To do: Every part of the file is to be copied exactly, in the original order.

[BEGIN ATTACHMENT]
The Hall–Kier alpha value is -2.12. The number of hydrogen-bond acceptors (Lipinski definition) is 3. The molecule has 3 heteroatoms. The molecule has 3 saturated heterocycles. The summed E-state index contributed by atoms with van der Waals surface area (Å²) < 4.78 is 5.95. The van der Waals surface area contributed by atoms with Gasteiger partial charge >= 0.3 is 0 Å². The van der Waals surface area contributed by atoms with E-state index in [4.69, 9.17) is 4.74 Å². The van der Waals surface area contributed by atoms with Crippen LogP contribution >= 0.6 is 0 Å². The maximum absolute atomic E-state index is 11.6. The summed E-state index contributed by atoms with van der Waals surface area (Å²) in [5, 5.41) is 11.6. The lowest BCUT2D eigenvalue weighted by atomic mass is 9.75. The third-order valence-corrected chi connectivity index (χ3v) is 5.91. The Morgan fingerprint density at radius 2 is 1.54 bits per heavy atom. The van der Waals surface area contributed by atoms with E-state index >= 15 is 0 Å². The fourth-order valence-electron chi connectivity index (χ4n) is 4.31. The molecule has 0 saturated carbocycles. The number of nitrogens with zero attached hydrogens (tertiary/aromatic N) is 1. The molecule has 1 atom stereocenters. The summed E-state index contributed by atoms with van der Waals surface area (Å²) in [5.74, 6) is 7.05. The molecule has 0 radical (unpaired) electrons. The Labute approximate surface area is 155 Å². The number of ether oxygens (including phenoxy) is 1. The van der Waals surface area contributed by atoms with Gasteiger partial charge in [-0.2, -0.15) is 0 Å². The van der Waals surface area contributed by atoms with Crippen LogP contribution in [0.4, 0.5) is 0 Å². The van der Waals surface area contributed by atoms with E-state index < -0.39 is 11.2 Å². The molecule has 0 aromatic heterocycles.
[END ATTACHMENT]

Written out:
The Hall–Kier alpha value is -2.12. The number of hydrogen-bond acceptors (Lipinski definition) is 3. The molecule has 3 heteroatoms. The molecule has 3 saturated heterocycles. The summed E-state index contributed by atoms with van der Waals surface area (Å²) < 4.78 is 5.95. The van der Waals surface area contributed by atoms with Gasteiger partial charge >= 0.3 is 0 Å². The van der Waals surface area contributed by atoms with E-state index in [4.69, 9.17) is 4.74 Å². The van der Waals surface area contributed by atoms with Crippen LogP contribution >= 0.6 is 0 Å². The maximum absolute atomic E-state index is 11.6. The summed E-state index contributed by atoms with van der Waals surface area (Å²) in [5, 5.41) is 11.6. The lowest BCUT2D eigenvalue weighted by atomic mass is 9.75. The third-order valence-corrected chi connectivity index (χ3v) is 5.91. The Morgan fingerprint density at radius 2 is 1.54 bits per heavy atom. The van der Waals surface area contributed by atoms with E-state index >= 15 is 0 Å². The fourth-order valence-electron chi connectivity index (χ4n) is 4.31. The molecule has 0 saturated carbocycles. The number of nitrogens with zero attached hydrogens (tertiary/aromatic N) is 1. The molecule has 1 atom stereocenters. The summed E-state index contributed by atoms with van der Waals surface area (Å²) in [5.74, 6) is 7.05. The molecule has 0 radical (unpaired) electrons. The Labute approximate surface area is 155 Å². The number of ether oxygens (including phenoxy) is 1. The van der Waals surface area contributed by atoms with Gasteiger partial charge in [-0.2, -0.15) is 0 Å². The van der Waals surface area contributed by atoms with Crippen LogP contribution in [0.4, 0.5) is 0 Å². The van der Waals surface area contributed by atoms with E-state index < -0.39 is 11.2 Å². The molecule has 0 aromatic heterocycles.